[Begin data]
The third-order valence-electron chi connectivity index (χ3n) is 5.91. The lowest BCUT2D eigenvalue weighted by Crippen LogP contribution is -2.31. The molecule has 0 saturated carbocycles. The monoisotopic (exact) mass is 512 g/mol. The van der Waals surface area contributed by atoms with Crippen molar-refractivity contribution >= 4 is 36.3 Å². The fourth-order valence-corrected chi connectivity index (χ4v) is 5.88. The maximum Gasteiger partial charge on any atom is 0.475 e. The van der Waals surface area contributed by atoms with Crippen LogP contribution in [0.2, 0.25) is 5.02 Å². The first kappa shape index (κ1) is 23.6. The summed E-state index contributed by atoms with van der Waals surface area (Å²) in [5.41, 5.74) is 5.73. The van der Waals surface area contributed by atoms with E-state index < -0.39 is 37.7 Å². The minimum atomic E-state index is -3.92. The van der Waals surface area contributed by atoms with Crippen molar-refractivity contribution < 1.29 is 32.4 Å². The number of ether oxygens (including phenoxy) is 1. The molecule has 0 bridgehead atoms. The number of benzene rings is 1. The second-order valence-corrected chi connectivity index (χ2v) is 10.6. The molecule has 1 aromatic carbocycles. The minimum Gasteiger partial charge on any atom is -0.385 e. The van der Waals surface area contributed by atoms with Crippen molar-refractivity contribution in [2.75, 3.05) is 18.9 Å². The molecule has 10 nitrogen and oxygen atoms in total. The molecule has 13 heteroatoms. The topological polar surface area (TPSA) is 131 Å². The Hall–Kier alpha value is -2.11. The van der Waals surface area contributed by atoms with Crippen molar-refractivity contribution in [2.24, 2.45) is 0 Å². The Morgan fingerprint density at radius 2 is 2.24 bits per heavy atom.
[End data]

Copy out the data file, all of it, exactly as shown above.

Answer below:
The third-order valence-electron chi connectivity index (χ3n) is 5.91. The lowest BCUT2D eigenvalue weighted by Crippen LogP contribution is -2.31. The molecule has 0 saturated carbocycles. The monoisotopic (exact) mass is 512 g/mol. The van der Waals surface area contributed by atoms with Crippen molar-refractivity contribution >= 4 is 36.3 Å². The fourth-order valence-corrected chi connectivity index (χ4v) is 5.88. The maximum Gasteiger partial charge on any atom is 0.475 e. The van der Waals surface area contributed by atoms with Crippen LogP contribution in [0.2, 0.25) is 5.02 Å². The first kappa shape index (κ1) is 23.6. The summed E-state index contributed by atoms with van der Waals surface area (Å²) in [5.41, 5.74) is 5.73. The van der Waals surface area contributed by atoms with E-state index < -0.39 is 37.7 Å². The minimum atomic E-state index is -3.92. The van der Waals surface area contributed by atoms with Crippen molar-refractivity contribution < 1.29 is 32.4 Å². The number of ether oxygens (including phenoxy) is 1. The molecule has 0 bridgehead atoms. The number of benzene rings is 1. The second-order valence-corrected chi connectivity index (χ2v) is 10.6. The molecule has 1 aromatic carbocycles. The minimum Gasteiger partial charge on any atom is -0.385 e. The van der Waals surface area contributed by atoms with Crippen molar-refractivity contribution in [2.75, 3.05) is 18.9 Å². The molecule has 10 nitrogen and oxygen atoms in total. The molecule has 13 heteroatoms. The topological polar surface area (TPSA) is 131 Å². The Hall–Kier alpha value is -2.11. The van der Waals surface area contributed by atoms with Crippen molar-refractivity contribution in [2.24, 2.45) is 0 Å². The Morgan fingerprint density at radius 2 is 2.24 bits per heavy atom.